Wildflowers Showing Off At the Museum

Rather than hike in the Sierras, here’s a lazy way to appreciate the spring profusion of wildflowers.  All you have to do is head to the Oakland Museum of California (map) – and see colorful evidence at the 40th Annual California Wildflowers Show.

The show officially opens this Saturday from 10am – 5pm, and Sunday from 12 noon – 5pm.  There’s also a preview party on Friday night from 5pm – 10pm.  Or start now and gawk at the beauty right here.

Purple Mouse-ears

(Purple Mouse-ears)

Seep Monkeyflower

(Seep Monkeyflowers)

Indian Warrior

(Indian Warrior)

Cliftons Fawn Lily

(Cliftons Fawn Lilies)

Fresh from the foothills, the wildflowers will be showing off their best colors at the show.  There will be full displays, microscopes available to study them closely, and botanists around to describe the flowers.

Various lectures take place at the museum, about the wildflowers and even how to cook them!  Here’s the schedule for Saturday and Sunday:

  • In the Shadow of Darwin –  Dr. Richard Beidleman – Sat, 11:00 am
  • Sierra Nevada: A Celebration of Wildflowers – Dr. Linda Vorobik – Sat, 12:30 pm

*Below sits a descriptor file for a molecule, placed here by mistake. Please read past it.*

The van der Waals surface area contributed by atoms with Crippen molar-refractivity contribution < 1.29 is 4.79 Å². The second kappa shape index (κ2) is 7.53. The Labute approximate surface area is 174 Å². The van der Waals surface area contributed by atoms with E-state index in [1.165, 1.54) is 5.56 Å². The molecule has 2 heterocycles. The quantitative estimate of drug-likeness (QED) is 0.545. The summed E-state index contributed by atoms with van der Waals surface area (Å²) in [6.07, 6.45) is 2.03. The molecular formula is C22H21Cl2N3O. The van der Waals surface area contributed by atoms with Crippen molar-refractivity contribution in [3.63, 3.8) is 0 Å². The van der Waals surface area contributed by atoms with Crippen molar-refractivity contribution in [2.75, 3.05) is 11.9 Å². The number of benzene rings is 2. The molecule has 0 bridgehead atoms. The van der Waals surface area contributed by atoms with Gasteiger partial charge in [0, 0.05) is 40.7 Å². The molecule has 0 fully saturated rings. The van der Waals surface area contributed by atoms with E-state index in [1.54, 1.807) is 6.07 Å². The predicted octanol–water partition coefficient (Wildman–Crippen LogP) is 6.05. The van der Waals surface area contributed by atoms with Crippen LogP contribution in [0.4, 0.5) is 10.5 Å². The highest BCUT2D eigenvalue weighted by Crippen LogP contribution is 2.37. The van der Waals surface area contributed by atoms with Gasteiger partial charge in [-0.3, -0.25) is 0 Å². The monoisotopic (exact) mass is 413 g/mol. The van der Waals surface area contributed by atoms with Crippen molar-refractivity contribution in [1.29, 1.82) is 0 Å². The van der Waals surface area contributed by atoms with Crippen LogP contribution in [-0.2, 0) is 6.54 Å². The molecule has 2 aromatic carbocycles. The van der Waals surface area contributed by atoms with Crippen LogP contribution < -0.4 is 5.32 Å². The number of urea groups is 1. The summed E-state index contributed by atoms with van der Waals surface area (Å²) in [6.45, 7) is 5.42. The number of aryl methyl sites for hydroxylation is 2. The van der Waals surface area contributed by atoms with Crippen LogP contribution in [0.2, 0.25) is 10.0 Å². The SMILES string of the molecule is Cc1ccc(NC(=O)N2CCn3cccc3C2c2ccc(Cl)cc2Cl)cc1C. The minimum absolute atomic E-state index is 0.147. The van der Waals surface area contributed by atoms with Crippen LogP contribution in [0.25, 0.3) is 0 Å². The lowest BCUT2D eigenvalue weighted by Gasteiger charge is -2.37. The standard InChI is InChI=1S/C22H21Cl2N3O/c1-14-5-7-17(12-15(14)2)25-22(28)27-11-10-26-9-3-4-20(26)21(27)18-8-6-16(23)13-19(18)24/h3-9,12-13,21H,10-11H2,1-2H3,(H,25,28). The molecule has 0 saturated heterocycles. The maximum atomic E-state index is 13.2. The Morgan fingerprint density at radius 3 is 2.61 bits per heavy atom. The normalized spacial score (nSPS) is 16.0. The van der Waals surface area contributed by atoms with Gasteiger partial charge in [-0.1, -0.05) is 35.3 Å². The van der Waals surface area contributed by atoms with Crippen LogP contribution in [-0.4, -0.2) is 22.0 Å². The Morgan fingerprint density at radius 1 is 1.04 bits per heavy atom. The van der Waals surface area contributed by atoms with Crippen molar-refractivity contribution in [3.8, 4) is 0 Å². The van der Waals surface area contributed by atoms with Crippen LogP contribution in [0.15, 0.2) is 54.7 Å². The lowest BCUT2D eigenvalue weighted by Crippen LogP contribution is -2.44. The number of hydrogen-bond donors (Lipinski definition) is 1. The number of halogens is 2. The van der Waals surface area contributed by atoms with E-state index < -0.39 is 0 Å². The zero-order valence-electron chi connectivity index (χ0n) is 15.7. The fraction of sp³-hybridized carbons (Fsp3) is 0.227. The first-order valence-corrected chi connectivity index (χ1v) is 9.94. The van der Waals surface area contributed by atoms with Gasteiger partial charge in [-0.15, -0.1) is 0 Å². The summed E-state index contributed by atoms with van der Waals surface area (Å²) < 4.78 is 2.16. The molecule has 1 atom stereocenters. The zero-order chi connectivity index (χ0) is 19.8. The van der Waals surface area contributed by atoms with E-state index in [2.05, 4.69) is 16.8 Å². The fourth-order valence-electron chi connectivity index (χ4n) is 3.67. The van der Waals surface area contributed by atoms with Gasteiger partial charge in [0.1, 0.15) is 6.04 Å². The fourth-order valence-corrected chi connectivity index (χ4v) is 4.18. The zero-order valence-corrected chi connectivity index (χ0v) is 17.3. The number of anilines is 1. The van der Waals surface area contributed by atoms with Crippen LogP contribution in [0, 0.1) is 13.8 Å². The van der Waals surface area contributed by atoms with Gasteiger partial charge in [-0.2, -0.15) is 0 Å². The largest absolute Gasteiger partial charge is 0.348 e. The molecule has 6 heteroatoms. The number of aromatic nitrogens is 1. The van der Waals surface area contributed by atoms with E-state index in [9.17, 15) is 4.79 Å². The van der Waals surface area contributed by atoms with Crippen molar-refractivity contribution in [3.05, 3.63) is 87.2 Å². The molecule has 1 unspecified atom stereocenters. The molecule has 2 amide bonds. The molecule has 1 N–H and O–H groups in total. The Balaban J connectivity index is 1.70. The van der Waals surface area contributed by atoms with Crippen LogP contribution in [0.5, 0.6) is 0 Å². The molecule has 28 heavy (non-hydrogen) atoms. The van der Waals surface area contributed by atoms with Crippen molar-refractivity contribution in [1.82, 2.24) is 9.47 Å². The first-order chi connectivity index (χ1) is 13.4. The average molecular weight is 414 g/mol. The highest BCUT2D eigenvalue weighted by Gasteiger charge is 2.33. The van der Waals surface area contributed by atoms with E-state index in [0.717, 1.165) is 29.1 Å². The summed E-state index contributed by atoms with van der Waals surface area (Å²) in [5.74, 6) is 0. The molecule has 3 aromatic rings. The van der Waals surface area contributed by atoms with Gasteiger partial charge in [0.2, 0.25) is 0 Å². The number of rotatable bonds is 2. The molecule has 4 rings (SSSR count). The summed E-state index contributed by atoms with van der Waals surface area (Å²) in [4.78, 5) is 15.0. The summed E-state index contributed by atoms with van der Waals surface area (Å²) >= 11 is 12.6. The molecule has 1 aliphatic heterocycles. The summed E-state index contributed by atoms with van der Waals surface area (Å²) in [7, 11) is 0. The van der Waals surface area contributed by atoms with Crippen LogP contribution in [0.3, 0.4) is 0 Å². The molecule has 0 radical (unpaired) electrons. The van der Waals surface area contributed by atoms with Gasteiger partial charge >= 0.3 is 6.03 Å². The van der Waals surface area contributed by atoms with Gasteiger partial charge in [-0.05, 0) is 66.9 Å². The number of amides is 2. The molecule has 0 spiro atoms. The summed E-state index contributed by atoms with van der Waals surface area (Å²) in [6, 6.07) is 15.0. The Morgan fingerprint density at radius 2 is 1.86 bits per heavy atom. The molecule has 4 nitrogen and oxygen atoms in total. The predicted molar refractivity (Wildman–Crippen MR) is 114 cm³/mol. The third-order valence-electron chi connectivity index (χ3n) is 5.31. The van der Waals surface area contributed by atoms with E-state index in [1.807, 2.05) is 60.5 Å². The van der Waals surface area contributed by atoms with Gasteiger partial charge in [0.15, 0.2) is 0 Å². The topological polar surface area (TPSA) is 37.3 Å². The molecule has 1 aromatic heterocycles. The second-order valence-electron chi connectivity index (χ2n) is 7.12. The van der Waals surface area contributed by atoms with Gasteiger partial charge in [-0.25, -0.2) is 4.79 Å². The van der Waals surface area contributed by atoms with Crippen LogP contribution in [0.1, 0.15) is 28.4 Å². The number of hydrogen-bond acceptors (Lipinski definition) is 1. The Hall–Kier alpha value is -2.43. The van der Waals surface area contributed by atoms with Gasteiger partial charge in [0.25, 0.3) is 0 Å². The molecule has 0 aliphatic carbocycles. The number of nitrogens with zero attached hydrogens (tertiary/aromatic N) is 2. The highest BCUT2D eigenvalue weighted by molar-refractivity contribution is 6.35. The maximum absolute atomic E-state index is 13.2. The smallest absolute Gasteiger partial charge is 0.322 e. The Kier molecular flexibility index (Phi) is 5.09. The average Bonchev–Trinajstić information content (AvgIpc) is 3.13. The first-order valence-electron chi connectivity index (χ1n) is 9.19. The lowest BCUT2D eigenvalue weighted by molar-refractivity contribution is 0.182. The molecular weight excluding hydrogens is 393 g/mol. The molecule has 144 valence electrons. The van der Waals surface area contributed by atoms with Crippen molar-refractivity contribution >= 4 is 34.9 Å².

• Sustainability and the Living Roof of the New Cal Academy – Dr. Frank Almeda – Sat, 2:00 pm
  • Native Plants for the Garden – Glen Schneider – Sat, 3:30 pm
  • Invasive Plants:  A Serious Threat to California Wildflowers – Bob Case – Sun, 1:00 pm
  • Slide lecture about cooking with native plants – John Farais – Sun, 3:00 pm

The Wildflowers Show takes place through support from the California Native Plant Society, the Jepson Herbarium, the UC Berkeley Botanical Garden, and Bringing Back the Natives Garden Tour.

More info:   The Oakland Museum of California is located at 1000 Oak Street (map).  Admission to this weekend’s show runs $8 for adults and $5 seniors/students with ID.  It’s free for kids age five and under, City of Oakland employees, and museum members.  For questions, please call 510-238-2200.

Officers Can Respond In The Hills

Last night, I stopped into our Thornhill 7-Eleven on the way home from work.  It was after 11pm or so, and I needed some pita chips and peanuts to make it through the night.

Every so often, I run into police officers around there or the gas station.  It’s been a while since I was complaining about ridiculous gas prices with some cops.  Late Tuesday, I entered the store while cops were picking up their sustenance too – and we discussed the hills scene.

Old 7-Eleven Promotion

These two officers patrol the hills at night, and cover a very large area.  Based on my chat with one policeman, I can say that he seemed really caring and clued into what’s happening around Montclair.  We are concerned about getting things stolen, and he knows all about it – and noted that perps come from Contra Costa as much as Alameda county.

After listening to this officer, two pieces of advice seemed useful to pass along.  First, please call the police with anything you might see that’s suspicious.  Don’t decide it’s “not worth it” because you just never know.  Second, identify who you are and your location.  This makes it easier for police to respond or investigate things.